Documentaries are snarling little beasts of art, birthed in passionate fits and sustained by brass and vision as the years wear on and the filmmakers find themselves traveling a long, winding road.
Our road extended over 10 years with curves and potholes, grief and joy. When Sally Sussman, (director/writer/producer), and her husband and old friend, Anthony Morina (producer), heard me mention how I’d always wanted to return to Istanbul, magical city of my youthful adventures and misadventures where I’d been sentenced to life in prison for smuggling hashish, it rang a bell in Sally’s storyteller mind. Knowing the enormous impact Midnight Express had on the culture, she suggested we make a doc about Billy Hayes returning to Turkey, using that vehicle to tell a larger story about the power of film and how Midnight Express adversely affected a country—Turkey—and its people. It sounded bizarre enough for me, and I told her she could talk to anyone about anything and I didn’t want to see any footage until she was finished.
We soon discovered that getting back into Turkey was going to be as hard as getting out.
I wanted to return to set the record straight about the differences between my real story and the movie Midnight Express. Because the film was skewed so heavily against the Turks, I became a hated man in Turkey, mostly for the infamous courtroom speech where my character, being sentenced to life in prison, shouts Oliver Stone’s angry words, cursing out the nation of Turkey and vowing to “fuck all their sons and daughters.” What I actually said in the courtroom to the judge holding my life in his hands was that I couldn’t agree with them, all I could do was forgive them. Big difference. But “fuck their sons and daughters” is what the world has heard for the last 40 years since the film was released.
Our attempts to obtain a visa for me were repeatedly rejected. I was an escaped convict/drug smuggler who’d had an Interpol warrant issued by Turkey for his arrest, and now that I want to return to Turkey they don’t want me back. I’m officially labeled persona non grata. Oh, the irony.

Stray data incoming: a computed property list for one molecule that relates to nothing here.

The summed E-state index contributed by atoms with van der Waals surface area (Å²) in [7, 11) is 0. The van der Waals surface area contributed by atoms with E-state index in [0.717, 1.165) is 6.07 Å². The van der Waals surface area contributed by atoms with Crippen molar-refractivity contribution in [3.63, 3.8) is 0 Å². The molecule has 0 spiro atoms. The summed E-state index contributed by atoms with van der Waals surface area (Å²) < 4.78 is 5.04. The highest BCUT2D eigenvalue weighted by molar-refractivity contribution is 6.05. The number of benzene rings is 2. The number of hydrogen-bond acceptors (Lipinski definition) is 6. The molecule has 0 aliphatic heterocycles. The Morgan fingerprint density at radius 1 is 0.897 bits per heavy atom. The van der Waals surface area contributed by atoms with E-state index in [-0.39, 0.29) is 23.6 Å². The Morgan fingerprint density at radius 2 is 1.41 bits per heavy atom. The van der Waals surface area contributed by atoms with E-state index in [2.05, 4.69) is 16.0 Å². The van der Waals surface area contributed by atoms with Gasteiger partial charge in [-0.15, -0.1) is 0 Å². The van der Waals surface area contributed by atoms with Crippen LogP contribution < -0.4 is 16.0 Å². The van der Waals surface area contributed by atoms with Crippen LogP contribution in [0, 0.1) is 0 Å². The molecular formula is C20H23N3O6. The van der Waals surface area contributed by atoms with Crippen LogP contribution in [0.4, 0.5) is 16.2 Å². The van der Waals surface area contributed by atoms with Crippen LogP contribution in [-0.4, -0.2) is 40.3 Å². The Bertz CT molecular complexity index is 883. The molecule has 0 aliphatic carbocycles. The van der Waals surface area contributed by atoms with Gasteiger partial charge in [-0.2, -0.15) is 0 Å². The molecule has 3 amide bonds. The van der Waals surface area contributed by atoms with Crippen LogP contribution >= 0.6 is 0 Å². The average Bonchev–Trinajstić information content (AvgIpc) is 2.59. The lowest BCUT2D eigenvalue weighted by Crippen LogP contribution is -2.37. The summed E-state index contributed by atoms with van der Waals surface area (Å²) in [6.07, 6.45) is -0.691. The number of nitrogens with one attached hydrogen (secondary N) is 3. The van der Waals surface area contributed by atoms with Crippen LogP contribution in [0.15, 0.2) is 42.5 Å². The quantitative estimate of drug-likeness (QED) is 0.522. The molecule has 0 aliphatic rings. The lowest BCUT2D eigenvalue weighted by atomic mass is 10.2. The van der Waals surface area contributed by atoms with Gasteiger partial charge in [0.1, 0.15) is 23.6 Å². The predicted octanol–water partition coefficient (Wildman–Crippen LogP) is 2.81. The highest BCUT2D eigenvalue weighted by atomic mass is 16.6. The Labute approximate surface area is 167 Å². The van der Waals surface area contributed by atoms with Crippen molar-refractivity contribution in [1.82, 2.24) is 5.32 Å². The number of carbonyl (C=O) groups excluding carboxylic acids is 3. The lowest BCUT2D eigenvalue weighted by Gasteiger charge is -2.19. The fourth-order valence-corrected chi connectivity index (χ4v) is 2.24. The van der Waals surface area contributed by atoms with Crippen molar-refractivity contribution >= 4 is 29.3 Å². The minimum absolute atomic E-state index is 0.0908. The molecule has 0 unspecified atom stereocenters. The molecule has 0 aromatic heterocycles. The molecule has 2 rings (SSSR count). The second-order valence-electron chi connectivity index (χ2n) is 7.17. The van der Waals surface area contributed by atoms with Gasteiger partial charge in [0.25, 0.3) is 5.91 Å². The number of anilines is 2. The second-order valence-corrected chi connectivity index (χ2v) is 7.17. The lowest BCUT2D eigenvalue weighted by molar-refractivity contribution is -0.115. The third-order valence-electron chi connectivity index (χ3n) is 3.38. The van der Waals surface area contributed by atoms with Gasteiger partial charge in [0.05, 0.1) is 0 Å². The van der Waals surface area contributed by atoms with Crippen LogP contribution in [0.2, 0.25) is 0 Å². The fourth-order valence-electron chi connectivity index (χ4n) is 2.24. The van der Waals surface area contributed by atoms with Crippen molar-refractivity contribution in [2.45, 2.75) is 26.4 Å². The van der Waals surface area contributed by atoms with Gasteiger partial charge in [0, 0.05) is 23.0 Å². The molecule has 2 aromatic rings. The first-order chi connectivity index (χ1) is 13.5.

Sally had a long list of people she wanted to interview—including my friends and family, members of the creative team that made the movie, various Turkish officials and other Turks for their side of the issue. She followed me around for years onto sets as I worked as an actor, and as the economic pressure grew, we knew that if I couldn’t get back into Turkey, the guts would be missing from this doc.
It was two years of rejections from Turkey. Then a friend led us to Ahmet Ertegun, founder of Atlantic Records and one of the most famous Turks in the world. This gracious gentleman saw that our aim was true and agreed to become our champion in the cause of my revisiting Turkey. We felt for the first time that we could actually get there. But when Ahmet fell backstage at a Rolling Stones concert, went into a coma and died, our hopes died with him.
I let go of my dream of returning to Turkey and the documentary was dead. Then out of the blue I got a call from a man named Farhat, who told me he’s with the Turkish National Police (the Turkish equivalent of the FBI) and wanted to speak about bringing me back to Istanbul. I was floored to say the least, seeing as we had tried for more than two years. He explained that some of his TNP colleagues had seen an old interview on YouTube where I’d expressed my feelings about the Turks and my desire to return to Istanbul. Farhat told me his organization was hosting an international conference on global security in Istanbul and this event would be the perfect opportunity for me to talk to the Turkish people. Despite warnings from my family and friends, including my lawyer, who felt the invitation was a trap and that they would arrest me the moment I stepped off the plane, I decided to take the chance.
With three days’ notice, Sally, Tony, and I headed for Istanbul with no idea what to expect once we arrived. As we discovered, this was a very risky move for the Turkish National Police but they felt it was time for their country to move beyond the stigma of Midnight Express, which they had grown up with. To me, it fulfilled my dream of going back to Turkey. My message of healing and forgiveness will be heard, and hopefully help Turkey move past the horrific images of the movie.
Sitting beside Sally and Tony on the 9:15 p.m. Air France jet that thundered down the runway and lifted into the dark night sky, I traveled back into my past—to the pain and joy of my youth. Last time I flew to Istanbul, I was 23 years old and thought I was invincible, that the world was mine. Until it all came crashing down.